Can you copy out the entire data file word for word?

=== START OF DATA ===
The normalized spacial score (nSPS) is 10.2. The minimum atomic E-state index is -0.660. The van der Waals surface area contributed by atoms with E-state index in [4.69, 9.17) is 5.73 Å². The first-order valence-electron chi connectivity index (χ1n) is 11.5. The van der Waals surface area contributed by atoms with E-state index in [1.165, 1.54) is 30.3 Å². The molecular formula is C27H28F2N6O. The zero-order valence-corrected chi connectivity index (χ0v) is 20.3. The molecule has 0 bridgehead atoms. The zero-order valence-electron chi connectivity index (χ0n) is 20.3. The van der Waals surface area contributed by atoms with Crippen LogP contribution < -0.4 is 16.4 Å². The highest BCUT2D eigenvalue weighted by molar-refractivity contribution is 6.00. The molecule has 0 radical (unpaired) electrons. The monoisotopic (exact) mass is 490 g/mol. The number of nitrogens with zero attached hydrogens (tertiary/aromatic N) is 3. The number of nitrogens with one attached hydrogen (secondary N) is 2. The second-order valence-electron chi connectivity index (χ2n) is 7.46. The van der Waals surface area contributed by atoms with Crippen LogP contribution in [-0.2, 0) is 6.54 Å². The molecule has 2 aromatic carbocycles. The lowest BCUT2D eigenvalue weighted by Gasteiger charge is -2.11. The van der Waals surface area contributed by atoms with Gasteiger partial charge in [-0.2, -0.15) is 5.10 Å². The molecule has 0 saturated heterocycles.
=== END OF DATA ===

The normalized spacial score (nSPS) is 10.2. The minimum atomic E-state index is -0.660. The van der Waals surface area contributed by atoms with E-state index in [4.69, 9.17) is 5.73 Å². The first-order valence-electron chi connectivity index (χ1n) is 11.5. The van der Waals surface area contributed by atoms with E-state index in [1.165, 1.54) is 30.3 Å². The molecular formula is C27H28F2N6O. The zero-order valence-corrected chi connectivity index (χ0v) is 20.3. The molecule has 0 bridgehead atoms. The zero-order valence-electron chi connectivity index (χ0n) is 20.3. The van der Waals surface area contributed by atoms with Crippen LogP contribution < -0.4 is 16.4 Å². The highest BCUT2D eigenvalue weighted by molar-refractivity contribution is 6.00. The molecule has 0 radical (unpaired) electrons. The monoisotopic (exact) mass is 490 g/mol. The number of nitrogens with zero attached hydrogens (tertiary/aromatic N) is 3. The number of nitrogens with one attached hydrogen (secondary N) is 2. The second-order valence-electron chi connectivity index (χ2n) is 7.46. The van der Waals surface area contributed by atoms with Crippen LogP contribution in [-0.2, 0) is 6.54 Å². The molecule has 2 aromatic carbocycles. The lowest BCUT2D eigenvalue weighted by Gasteiger charge is -2.11. The van der Waals surface area contributed by atoms with Gasteiger partial charge in [-0.2, -0.15) is 5.10 Å². The molecule has 0 saturated heterocycles.